Public cemeteries as a precondition for the sale of land

Writing at Metropole, Sarah Balakrishnan describes the development of cemeteries in a city in Ghana. As of the 1800's, the general practice in the seaside city of Accra was to bury the dead underneath the family's home.

Around 1888, British colonists began forcing the populace to bury the dead in public cemeteries. The requirement served multiple purposes:

Cemeteries were undoubtedly a part of British colonists’ bid to reorganize African societies according to Christian schematics of “civilization”—what has been called the “civilizing mission.” But they also had another, more insidious, ambition. Creating private property in Accra required cemeteries. Graveyards relocated ancestors to the public domain, making it possible for Gold Coasters to sell their property to interested buyers.

British colonists had long understood that communities in Accra would never sell their land if it contained the remains of their elders. Public cemeteries thus transferred rituals of social reproduction—celebrating, mourning, and remembering the dead—into the domain of the state, so that private houses could be made fungible and sellable. Like elsewhere in the world, commemorations of death shaped the devolution of property. In colonial Accra, British colonists used cemeteries to enforce private property in land.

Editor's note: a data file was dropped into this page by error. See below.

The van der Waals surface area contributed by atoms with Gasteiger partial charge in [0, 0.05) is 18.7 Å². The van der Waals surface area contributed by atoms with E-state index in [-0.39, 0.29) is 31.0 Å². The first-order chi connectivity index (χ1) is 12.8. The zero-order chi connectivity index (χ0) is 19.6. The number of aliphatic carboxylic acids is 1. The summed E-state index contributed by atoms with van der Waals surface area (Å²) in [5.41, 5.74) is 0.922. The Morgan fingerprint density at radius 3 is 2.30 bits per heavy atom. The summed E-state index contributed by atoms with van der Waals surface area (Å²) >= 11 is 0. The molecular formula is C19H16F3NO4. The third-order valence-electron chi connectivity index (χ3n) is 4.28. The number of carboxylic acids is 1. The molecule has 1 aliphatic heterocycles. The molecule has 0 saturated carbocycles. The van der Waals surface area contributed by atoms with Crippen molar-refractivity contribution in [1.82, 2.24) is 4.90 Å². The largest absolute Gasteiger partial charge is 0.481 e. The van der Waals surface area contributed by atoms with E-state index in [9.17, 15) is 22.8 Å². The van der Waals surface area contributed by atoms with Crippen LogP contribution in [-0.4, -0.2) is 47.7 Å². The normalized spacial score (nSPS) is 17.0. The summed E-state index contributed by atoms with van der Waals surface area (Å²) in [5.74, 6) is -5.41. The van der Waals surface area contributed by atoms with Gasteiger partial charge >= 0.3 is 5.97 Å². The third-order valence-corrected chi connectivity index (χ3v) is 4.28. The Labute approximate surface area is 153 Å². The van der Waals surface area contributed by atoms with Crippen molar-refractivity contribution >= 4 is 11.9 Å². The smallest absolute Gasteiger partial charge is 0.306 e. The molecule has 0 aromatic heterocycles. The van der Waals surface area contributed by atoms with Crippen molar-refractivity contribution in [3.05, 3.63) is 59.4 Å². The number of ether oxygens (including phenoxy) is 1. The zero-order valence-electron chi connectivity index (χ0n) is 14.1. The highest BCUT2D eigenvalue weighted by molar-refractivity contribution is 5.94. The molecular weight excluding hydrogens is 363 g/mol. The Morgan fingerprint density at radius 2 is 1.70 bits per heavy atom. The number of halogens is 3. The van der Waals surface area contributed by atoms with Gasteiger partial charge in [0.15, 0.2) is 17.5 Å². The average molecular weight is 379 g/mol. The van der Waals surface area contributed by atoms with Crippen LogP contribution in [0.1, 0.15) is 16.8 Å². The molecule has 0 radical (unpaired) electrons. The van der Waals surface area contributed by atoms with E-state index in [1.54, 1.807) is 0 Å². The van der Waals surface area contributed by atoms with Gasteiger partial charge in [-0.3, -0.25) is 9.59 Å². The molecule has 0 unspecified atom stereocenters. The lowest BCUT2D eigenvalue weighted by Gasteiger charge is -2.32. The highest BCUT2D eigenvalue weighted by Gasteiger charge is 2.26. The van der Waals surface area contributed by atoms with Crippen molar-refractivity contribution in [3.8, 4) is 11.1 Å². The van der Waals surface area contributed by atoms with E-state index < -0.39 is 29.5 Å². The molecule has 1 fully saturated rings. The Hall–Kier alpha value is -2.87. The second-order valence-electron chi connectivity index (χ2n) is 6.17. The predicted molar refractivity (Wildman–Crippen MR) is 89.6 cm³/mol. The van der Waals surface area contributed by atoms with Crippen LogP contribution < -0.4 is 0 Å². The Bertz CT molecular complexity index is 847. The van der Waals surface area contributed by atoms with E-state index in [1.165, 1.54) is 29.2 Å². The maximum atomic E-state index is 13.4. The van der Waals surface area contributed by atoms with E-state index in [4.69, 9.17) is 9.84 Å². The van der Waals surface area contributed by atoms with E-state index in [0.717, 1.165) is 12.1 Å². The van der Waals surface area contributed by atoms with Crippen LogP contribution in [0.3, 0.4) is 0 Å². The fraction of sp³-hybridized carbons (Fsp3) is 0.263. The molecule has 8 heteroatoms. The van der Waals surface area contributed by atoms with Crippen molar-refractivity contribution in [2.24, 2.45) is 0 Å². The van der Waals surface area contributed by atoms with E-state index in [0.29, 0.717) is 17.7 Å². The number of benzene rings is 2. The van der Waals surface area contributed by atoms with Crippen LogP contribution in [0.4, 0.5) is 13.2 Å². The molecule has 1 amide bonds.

Soon, large public cemeteries indeed grew, which led to various other problems. For one thing, once large public cemeteries came into existence, developers started scheming to use the land for a different purpose:

While the state used cemeteries to enforce private property in land, this had come at a cost: the creation of massive “immovable properties.” Whereas chiefs and wealthy “big men” (abirempon) had built many cemeteries in the 20th century by buying expansive estates, the colonial government now wanted to build railroads and thoroughfares through these lands.

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There's 22 million gallons of nuclear waste under a concrete dome on a Pacific Island, and it's sinking

The Los Angeles Times has a harrowing new story about Enewetak Atoll in the Marshall Islands. Japanese forces invaded the small Pacific nation and its residents during World War I, and the United States did the same during World War II under that classic guise of "liberation." But the US was hardly acting altruistically, at the time nor since then. The islands' location made it a prime strategic military base in the Pacific. It was also isolated enough to make it a convenient nuclear testing site—if you disregarded the 72,000 people who lived there, of course.

Between 1946 and 1962, US military experiments produced 108 megatons of nuclear yield in the Marshall Islands— about 80% of the country's total radioactive waste output from nuclear testing. That's the equivalent 1.6 atomic bombs dropped every day for 12 years. And after the US decided to gradually cede control of the land back to the Marshallese people, we just kind of … left it all behind.  We were kind enough to pour a bunch of concrete on top of the 22 million gallons of nuclear waste left behind on one specific island, creating the Runit Dome.